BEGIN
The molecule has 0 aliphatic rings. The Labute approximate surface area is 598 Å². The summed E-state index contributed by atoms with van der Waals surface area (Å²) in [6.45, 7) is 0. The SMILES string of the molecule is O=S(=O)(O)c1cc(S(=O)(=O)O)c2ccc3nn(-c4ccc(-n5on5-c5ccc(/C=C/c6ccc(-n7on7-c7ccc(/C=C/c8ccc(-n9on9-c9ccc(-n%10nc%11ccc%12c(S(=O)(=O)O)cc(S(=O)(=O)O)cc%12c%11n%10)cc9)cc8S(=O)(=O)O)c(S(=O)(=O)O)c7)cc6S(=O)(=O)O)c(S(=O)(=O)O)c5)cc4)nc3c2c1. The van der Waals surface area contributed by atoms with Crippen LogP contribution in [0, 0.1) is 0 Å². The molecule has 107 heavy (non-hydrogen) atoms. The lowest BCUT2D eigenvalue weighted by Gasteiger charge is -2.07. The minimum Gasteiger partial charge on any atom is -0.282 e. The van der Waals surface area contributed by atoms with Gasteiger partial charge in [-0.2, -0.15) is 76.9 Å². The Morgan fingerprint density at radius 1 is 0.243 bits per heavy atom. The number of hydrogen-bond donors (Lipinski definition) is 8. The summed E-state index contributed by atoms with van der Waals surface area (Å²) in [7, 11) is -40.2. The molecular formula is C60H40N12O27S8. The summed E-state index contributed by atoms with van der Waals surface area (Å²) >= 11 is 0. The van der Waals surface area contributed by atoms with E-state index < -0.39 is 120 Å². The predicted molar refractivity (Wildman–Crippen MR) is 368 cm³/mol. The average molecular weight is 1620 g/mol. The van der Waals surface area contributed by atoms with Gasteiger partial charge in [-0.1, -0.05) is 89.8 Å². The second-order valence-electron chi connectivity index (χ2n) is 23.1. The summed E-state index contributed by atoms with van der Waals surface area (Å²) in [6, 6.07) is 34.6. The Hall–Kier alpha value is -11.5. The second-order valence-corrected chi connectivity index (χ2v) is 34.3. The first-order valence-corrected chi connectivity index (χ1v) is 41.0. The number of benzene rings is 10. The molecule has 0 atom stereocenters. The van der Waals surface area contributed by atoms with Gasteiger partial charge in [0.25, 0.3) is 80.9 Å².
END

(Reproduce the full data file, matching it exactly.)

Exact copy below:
The molecule has 0 aliphatic rings. The Labute approximate surface area is 598 Å². The summed E-state index contributed by atoms with van der Waals surface area (Å²) in [6.45, 7) is 0. The SMILES string of the molecule is O=S(=O)(O)c1cc(S(=O)(=O)O)c2ccc3nn(-c4ccc(-n5on5-c5ccc(/C=C/c6ccc(-n7on7-c7ccc(/C=C/c8ccc(-n9on9-c9ccc(-n%10nc%11ccc%12c(S(=O)(=O)O)cc(S(=O)(=O)O)cc%12c%11n%10)cc9)cc8S(=O)(=O)O)c(S(=O)(=O)O)c7)cc6S(=O)(=O)O)c(S(=O)(=O)O)c5)cc4)nc3c2c1. The van der Waals surface area contributed by atoms with Crippen LogP contribution in [0, 0.1) is 0 Å². The molecule has 107 heavy (non-hydrogen) atoms. The lowest BCUT2D eigenvalue weighted by Gasteiger charge is -2.07. The minimum Gasteiger partial charge on any atom is -0.282 e. The van der Waals surface area contributed by atoms with Gasteiger partial charge in [-0.2, -0.15) is 76.9 Å². The Morgan fingerprint density at radius 1 is 0.243 bits per heavy atom. The number of hydrogen-bond donors (Lipinski definition) is 8. The summed E-state index contributed by atoms with van der Waals surface area (Å²) in [7, 11) is -40.2. The molecular formula is C60H40N12O27S8. The summed E-state index contributed by atoms with van der Waals surface area (Å²) >= 11 is 0. The van der Waals surface area contributed by atoms with E-state index < -0.39 is 120 Å². The predicted molar refractivity (Wildman–Crippen MR) is 368 cm³/mol. The average molecular weight is 1620 g/mol. The van der Waals surface area contributed by atoms with Gasteiger partial charge in [-0.1, -0.05) is 89.8 Å². The second-order valence-electron chi connectivity index (χ2n) is 23.1. The summed E-state index contributed by atoms with van der Waals surface area (Å²) in [6, 6.07) is 34.6. The Hall–Kier alpha value is -11.5. The second-order valence-corrected chi connectivity index (χ2v) is 34.3. The first-order valence-corrected chi connectivity index (χ1v) is 41.0. The number of benzene rings is 10. The molecule has 0 atom stereocenters. The van der Waals surface area contributed by atoms with Gasteiger partial charge in [0.25, 0.3) is 80.9 Å².